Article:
With my heart set on dedicating myself to the independence effort at all costs, I immediately changed my approach. If Fort William would not accept me, I would apply to the French forces at Pondicherry.

Knowing that if I simply mailed in another letter I would be forced to sit around agonizingly waiting for their reply, I instead traveled to Pondicherry to request admittance in person.

Upon my arrival, without a moment’s delay I went directly to the admissions officer and spoke with great determination,

“I am here to volunteer as a soldier.”

“There are no openings at the moment,” I was told. “Once a position opens up, we will contact you.”

That was all.

There was no way of knowing if and when I would receive word, and it was imperative that I become a soldier as soon as possible. The sooner I joined the force, the sooner India would be free.

I would not stand passively by and wait for the opportunity to come to me. For the time being, I took on employment as a clerk at Fort William with the intention of changing posts as soon as the chance arose. Meanwhile, I randomly sent out application after application to every cantonment I knew of, hoping that even just one would accept me. It did not matter where in India it was, as long as I was working for the achievement of free India.

I eagerly awaited their replies, but none came. Eventually, I could wait no longer and set out in search of some army that would accept me.

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The Early Years, The Indian Struggle for Independence, The Youth Who Crave Revolution

The Youth Who Crave Revolution, Part 1 – Birth and Childhood

I was born on May 25, 1886 in a small village by the name of Subaldaha, located in the state of Burdwan, West Bengal. When I was still just a young child, my mother and I left my birth home and went to live with my uncle in Palarabighati, Hooghly. Meanwhile my father, Vinodbehari, worked alone in Kolkata as a secretary for the government newspaper. I lived out most of my childhood in there in Hoogly, until my father bought a house for us in Chandannagar where we were able to live together as a family for some time.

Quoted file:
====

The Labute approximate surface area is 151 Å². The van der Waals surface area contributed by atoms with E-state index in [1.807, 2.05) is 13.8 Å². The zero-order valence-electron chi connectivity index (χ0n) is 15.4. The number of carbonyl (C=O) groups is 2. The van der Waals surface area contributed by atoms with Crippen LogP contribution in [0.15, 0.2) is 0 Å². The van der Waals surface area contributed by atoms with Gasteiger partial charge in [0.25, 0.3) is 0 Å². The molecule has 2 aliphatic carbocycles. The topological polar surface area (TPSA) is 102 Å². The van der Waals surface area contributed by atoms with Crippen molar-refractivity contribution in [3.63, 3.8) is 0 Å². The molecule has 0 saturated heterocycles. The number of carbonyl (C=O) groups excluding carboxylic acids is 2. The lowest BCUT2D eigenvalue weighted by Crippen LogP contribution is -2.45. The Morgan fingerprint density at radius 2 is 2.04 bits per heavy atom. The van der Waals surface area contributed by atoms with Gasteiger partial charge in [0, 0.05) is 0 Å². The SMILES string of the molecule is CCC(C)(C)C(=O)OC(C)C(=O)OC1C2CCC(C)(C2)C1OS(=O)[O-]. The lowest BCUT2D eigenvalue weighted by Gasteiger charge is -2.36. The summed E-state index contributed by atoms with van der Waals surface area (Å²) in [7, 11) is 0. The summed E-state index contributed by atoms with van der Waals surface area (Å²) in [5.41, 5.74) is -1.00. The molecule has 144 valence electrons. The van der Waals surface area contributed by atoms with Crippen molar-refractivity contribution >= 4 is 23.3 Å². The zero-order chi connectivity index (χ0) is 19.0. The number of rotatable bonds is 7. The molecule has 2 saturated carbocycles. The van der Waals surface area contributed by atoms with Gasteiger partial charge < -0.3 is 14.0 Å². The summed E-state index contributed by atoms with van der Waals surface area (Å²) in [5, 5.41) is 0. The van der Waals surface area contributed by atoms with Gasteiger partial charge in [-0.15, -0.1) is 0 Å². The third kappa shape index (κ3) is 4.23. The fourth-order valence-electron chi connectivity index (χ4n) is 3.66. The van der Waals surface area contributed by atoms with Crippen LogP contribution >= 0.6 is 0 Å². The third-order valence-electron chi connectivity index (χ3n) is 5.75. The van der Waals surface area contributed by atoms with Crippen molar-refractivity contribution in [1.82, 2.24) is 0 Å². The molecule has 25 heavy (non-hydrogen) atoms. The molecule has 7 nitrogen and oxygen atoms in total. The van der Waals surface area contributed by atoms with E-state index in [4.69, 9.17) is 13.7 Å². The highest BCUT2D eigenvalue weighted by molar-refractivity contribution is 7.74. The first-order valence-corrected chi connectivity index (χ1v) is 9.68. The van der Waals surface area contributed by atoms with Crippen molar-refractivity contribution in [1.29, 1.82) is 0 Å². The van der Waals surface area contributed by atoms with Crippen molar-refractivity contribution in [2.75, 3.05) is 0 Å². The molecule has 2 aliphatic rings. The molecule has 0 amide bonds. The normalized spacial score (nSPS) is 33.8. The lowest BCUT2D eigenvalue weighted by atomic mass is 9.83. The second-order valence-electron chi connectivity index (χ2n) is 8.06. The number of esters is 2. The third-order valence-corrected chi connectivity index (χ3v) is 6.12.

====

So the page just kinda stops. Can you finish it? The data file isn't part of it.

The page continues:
Once I became old enough to start attending school, I left our home in Chandannagar and went to stay at my uncle’s home in Kolkata. It was there that I began my elementary level education and immediately found myself becoming captivated by books about the Indian independence movement. Their pages overflowed with the dreams of the Indian people and the future of our great country. The words I read surged through every vein in my body, just as they had for the passionate souls who worked at the frontlines of the revolution, throwing their mind, body and soul selflessly into the effort to free India.

I was so strongly impacted by these books that while I was still just a young boy of thirteen years, I abandoned my schooling and became determined that from this day forth, I would dedicate myself wholeheartedly to the revolution effort. I would volunteer as a soldier and fight for the freedom of India. The first chance I got, I submitted my application to Fort William with my mind set on joining the Indian armed forces. Then, I waited on the edge of my seat for their response.

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Author's Comments

Introduction: The Indian Revolutionary in Japan

When you hear the name Bose, who do you think of?

When people ask me about my research interests and I mention Bose, most simply shrug their shoulders. Among those who do have some vague familiarity with this name, it is Subhas Chandra Bose who tends to come to mind, and they briefly describe him as the man credited with launching the Imphal Campaign and the leading of India to independence.